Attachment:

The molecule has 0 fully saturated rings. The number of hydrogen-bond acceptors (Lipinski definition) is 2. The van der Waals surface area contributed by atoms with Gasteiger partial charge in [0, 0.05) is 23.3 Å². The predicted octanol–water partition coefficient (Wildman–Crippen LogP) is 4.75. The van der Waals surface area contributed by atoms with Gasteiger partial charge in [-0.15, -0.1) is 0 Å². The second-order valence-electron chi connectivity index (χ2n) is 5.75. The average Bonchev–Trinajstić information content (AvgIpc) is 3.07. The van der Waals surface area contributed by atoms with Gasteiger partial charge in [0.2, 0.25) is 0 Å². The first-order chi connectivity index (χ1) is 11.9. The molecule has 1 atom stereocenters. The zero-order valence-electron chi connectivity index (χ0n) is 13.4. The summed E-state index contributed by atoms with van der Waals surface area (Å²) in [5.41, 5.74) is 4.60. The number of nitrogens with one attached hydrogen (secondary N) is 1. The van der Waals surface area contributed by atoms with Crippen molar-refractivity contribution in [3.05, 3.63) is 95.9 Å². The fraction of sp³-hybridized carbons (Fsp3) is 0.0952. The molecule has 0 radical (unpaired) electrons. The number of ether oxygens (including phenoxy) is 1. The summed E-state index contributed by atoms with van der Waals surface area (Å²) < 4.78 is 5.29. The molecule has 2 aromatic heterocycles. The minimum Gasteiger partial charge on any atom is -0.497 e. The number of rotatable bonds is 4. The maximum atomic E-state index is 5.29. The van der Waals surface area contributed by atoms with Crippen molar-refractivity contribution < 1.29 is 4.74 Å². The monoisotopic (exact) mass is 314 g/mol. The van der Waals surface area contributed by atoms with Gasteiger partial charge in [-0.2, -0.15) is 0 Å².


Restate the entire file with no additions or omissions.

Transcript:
The molecule has 0 fully saturated rings. The number of hydrogen-bond acceptors (Lipinski definition) is 2. The van der Waals surface area contributed by atoms with Gasteiger partial charge in [0, 0.05) is 23.3 Å². The predicted octanol–water partition coefficient (Wildman–Crippen LogP) is 4.75. The van der Waals surface area contributed by atoms with Gasteiger partial charge in [-0.15, -0.1) is 0 Å². The second-order valence-electron chi connectivity index (χ2n) is 5.75. The average Bonchev–Trinajstić information content (AvgIpc) is 3.07. The van der Waals surface area contributed by atoms with Gasteiger partial charge in [0.2, 0.25) is 0 Å². The first-order chi connectivity index (χ1) is 11.9. The molecule has 1 atom stereocenters. The zero-order valence-electron chi connectivity index (χ0n) is 13.4. The summed E-state index contributed by atoms with van der Waals surface area (Å²) in [5.41, 5.74) is 4.60. The number of nitrogens with one attached hydrogen (secondary N) is 1. The van der Waals surface area contributed by atoms with Crippen molar-refractivity contribution in [3.05, 3.63) is 95.9 Å². The fraction of sp³-hybridized carbons (Fsp3) is 0.0952. The molecule has 0 radical (unpaired) electrons. The number of ether oxygens (including phenoxy) is 1. The summed E-state index contributed by atoms with van der Waals surface area (Å²) < 4.78 is 5.29. The molecule has 2 aromatic heterocycles. The minimum Gasteiger partial charge on any atom is -0.497 e. The number of rotatable bonds is 4. The maximum atomic E-state index is 5.29. The van der Waals surface area contributed by atoms with Crippen molar-refractivity contribution < 1.29 is 4.74 Å². The monoisotopic (exact) mass is 314 g/mol. The van der Waals surface area contributed by atoms with Gasteiger partial charge in [-0.2, -0.15) is 0 Å².